Community College Students are an Overlooked Talent Pipeline
Q&A with Nolvia Delgado, Executive Director, Kaplan Educational Foundation
In February, the Kaplan Educational Foundation tapped Nolvia Delgado, an alumna of its highly selective Kaplan Leadership Program, as its new Executive Director, realizing the program’s mission of providing high-potential, underrepresented community college students with the opportunity to attend top four-year universities, and to become leaders in their professions and communities. Delgado, a graduate of Borough of Manhattan Community College (‘09) and Smith College (‘11), shared her thoughts on community colleges and today’s workforce.
What are some of the misconceptions about community college students?
What many don’t appreciate is that community college students are just as ambitious and talented as students at four-year universities – they just don’t have the same exposure and opportunities. Most community college students want to transfer to four-year colleges – but most aren’t able to make that transition to that next step in the learning journey. This is why we need to focus on addressing and removing the barriers that prevent transfer.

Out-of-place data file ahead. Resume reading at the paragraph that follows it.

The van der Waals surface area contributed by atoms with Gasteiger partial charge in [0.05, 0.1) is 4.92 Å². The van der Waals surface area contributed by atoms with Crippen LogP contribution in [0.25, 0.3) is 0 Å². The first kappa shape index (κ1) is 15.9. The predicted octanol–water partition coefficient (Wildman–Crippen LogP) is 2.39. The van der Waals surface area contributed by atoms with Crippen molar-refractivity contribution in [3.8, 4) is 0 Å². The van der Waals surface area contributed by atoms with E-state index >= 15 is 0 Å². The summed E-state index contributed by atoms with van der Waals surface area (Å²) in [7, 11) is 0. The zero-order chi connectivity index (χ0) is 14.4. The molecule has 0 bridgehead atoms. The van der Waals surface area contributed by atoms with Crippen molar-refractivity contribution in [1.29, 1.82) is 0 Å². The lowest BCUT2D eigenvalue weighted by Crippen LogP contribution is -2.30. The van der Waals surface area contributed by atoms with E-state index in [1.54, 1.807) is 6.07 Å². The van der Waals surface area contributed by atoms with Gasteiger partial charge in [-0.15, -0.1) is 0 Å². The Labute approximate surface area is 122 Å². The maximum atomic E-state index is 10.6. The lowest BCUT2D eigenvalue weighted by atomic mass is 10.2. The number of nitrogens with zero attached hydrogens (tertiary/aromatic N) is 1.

How do you think community colleges can play a role in addressing the skills gap in today’s workforce?
A key barrier community college students face is a lack of social capital – that network of relationships that supports an individual’s professional growth and development. I think there are opportunities for community colleges to help their students understand the importance of networking, to teach those skills and to build that social capital in a way that enables community college students to fill some of the roles for which they might otherwise be overlooked.
What are some of the ways in which four-year colleges and employers can better partner with community colleges?
While several four year colleges have strong support systems in place for community college transfer, most do not. This means not only having a transfer pipeline in place, but also working with community colleges to understand the challenges faced by first generation college students, many of whom are working and taking care of family. This can require an extra level of social emotional support and counseling. On the employer side, a key area would be in creating more work-based learning opportunities and expanding internship opportunities.